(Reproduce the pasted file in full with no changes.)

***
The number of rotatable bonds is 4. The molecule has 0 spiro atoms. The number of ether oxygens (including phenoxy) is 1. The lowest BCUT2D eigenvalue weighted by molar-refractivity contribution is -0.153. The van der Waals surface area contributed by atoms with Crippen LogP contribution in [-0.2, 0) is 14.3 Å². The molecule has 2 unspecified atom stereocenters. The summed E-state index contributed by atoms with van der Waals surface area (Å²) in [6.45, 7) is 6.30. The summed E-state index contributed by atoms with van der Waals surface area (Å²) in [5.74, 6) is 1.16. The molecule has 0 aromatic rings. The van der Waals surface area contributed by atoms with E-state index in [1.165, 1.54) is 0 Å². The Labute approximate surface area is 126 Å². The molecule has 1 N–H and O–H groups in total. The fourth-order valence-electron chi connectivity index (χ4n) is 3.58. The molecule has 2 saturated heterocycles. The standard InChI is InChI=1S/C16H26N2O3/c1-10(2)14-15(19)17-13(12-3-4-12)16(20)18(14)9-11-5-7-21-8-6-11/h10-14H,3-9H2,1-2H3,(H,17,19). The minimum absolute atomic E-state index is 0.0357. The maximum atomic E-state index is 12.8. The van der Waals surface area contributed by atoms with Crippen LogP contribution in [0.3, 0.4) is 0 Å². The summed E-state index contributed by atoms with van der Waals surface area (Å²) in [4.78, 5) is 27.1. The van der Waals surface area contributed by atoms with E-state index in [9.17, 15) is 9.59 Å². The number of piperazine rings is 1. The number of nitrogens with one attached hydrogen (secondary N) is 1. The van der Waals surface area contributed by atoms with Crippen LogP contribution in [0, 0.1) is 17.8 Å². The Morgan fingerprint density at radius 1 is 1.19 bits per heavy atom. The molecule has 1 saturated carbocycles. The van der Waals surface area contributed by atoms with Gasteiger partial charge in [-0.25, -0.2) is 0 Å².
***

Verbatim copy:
The number of rotatable bonds is 4. The molecule has 0 spiro atoms. The number of ether oxygens (including phenoxy) is 1. The lowest BCUT2D eigenvalue weighted by molar-refractivity contribution is -0.153. The van der Waals surface area contributed by atoms with Crippen LogP contribution in [-0.2, 0) is 14.3 Å². The molecule has 2 unspecified atom stereocenters. The summed E-state index contributed by atoms with van der Waals surface area (Å²) in [6.45, 7) is 6.30. The summed E-state index contributed by atoms with van der Waals surface area (Å²) in [5.74, 6) is 1.16. The molecule has 0 aromatic rings. The van der Waals surface area contributed by atoms with E-state index in [1.165, 1.54) is 0 Å². The Labute approximate surface area is 126 Å². The molecule has 1 N–H and O–H groups in total. The fourth-order valence-electron chi connectivity index (χ4n) is 3.58. The molecule has 2 saturated heterocycles. The standard InChI is InChI=1S/C16H26N2O3/c1-10(2)14-15(19)17-13(12-3-4-12)16(20)18(14)9-11-5-7-21-8-6-11/h10-14H,3-9H2,1-2H3,(H,17,19). The minimum absolute atomic E-state index is 0.0357. The maximum atomic E-state index is 12.8. The van der Waals surface area contributed by atoms with Crippen LogP contribution in [0.3, 0.4) is 0 Å². The summed E-state index contributed by atoms with van der Waals surface area (Å²) in [4.78, 5) is 27.1. The van der Waals surface area contributed by atoms with E-state index in [9.17, 15) is 9.59 Å². The number of piperazine rings is 1. The number of nitrogens with one attached hydrogen (secondary N) is 1. The van der Waals surface area contributed by atoms with Crippen LogP contribution in [0, 0.1) is 17.8 Å². The Morgan fingerprint density at radius 1 is 1.19 bits per heavy atom. The molecule has 1 saturated carbocycles. The van der Waals surface area contributed by atoms with Gasteiger partial charge in [-0.25, -0.2) is 0 Å².